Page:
(* n (factorial (- n 1)))))

(define (factorial n)
(fact-iter 1 1 n))

(define (fact-iter product counter
max-count)
(if (> counter max-count)
product
(fact-iter (* counter product)
(+ counter 1)
max-count)))


Important observations on the differences:

• The value that is returned as base case in the Recursive version acts as the starting point for product in the iterative version (1). Notice that calling iterative (factorial 1)causes the base case to be triggered in fact-iter, and 1 is returned.
• In the Recursive version, The * procedure is called outside of the recursive call. In the iterative version, all of the arguments are transformed before (or inside of) the recursive call. I.e., (* counter product) happens first, and then the recursive call gets made. This is the key to why the Iterative version is more space efficent.
• As a corollary, this means the recursive call is the "last" expression that is evaluated in a procedure call (as opposed to a multiplcation.)
• Because the Iterative version needed to keep track of more arguments, it needed a helper procedure where the recursion actually took place. This is often the case for Iterative procedures.

## Tail Recursion and Writing Tail Recursive Procedures

In formal terms, the Iterative factorial is more space efficent because the Racket interpreter impliements Tail Call Elimination. In other programming languages and other interpreters that aren't Tail Call optimized, the Recursive and Iterative versions use the same amount of space when run. So why do we care?

• Introducing these topics gives us a deeper understanding of recursion, evaluation, and programming languages, which provides a solid background for other topics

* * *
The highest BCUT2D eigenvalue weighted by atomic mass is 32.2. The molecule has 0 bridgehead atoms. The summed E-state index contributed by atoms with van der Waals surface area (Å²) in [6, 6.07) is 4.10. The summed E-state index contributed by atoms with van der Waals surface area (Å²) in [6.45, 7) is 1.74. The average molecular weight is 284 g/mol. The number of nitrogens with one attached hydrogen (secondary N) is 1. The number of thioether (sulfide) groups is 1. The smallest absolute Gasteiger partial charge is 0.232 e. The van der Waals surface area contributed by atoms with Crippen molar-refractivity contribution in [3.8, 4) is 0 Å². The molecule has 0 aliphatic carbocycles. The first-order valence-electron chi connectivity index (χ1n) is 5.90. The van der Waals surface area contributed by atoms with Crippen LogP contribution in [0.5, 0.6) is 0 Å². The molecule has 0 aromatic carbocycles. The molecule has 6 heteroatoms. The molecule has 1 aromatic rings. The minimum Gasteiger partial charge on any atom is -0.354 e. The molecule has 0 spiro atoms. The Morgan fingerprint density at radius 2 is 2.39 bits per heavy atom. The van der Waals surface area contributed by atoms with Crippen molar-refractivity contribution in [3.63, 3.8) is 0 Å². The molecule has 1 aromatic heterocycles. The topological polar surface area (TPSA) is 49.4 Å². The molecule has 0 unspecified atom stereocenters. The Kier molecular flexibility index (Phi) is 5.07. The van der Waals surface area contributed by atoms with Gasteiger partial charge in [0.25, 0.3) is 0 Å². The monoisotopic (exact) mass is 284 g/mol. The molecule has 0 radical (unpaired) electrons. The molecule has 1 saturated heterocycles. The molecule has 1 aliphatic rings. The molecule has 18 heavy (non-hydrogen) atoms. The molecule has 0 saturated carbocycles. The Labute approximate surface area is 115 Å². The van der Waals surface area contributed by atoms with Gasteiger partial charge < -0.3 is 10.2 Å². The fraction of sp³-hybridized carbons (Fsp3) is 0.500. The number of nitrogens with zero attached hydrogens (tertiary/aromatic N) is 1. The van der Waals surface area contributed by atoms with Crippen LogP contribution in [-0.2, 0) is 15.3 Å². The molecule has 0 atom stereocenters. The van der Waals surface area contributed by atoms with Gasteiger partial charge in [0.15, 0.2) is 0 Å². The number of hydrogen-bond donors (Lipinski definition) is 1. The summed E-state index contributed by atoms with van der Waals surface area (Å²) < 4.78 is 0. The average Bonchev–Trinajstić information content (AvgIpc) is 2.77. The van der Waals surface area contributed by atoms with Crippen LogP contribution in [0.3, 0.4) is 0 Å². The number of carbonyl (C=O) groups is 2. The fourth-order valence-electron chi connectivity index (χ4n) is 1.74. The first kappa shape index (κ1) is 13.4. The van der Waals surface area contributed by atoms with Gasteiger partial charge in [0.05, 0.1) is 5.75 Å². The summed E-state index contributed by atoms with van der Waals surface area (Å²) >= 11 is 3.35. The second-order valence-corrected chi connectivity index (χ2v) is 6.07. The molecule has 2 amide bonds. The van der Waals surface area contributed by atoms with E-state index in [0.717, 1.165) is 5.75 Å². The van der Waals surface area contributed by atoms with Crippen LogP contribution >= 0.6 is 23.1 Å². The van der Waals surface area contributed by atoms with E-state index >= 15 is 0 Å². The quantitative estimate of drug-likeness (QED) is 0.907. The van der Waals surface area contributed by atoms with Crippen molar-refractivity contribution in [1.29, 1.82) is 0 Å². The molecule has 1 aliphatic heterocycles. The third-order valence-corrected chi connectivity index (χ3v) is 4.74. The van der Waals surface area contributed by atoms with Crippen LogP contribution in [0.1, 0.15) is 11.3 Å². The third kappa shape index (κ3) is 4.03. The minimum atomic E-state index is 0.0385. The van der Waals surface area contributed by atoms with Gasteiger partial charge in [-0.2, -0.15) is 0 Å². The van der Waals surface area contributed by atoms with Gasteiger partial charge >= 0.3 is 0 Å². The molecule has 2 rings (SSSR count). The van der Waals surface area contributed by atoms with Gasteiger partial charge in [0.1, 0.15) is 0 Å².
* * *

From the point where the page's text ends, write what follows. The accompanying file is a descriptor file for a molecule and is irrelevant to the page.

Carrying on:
• This is a chance to practice thinking critically about resource usage and tradeoffs, which is generally important to Software Engineering and Computer Science.

In order to write a tail-recursive procedure, here are a few tips.

• Figure out if you'll need to keep extra arguments in order to keep track of the state of the computation, and whether or not a helper procedure is necessary. Almost always, you'll need some sort of argument to keep track of the "answer so far". In factorial, that was product.
• In fact as a general rule, the Recursive version of procedures will try to make its arguments progressively smaller, whereas the Iterative version builds up a result. Thus when writing an iterative procedure, think of the starting values needed in order to "build" your answer. In factorial, that was 1, 1, and n, in (fact-iter 1 1 n).
• Ensure that the recursive call happens "at the last moment". In practice, this means that the arguments are processed (added, subtrated, multiplied, butfirst'd, etc.) before the recursive call is made.

## Exercises

• Iterative factorial keeps track of three things in fact-iter. What were those things? Could we rewrite factorial yet again in order to only keep track of two things?
• If we use an iterative version, will we ever run out of space calling factorial?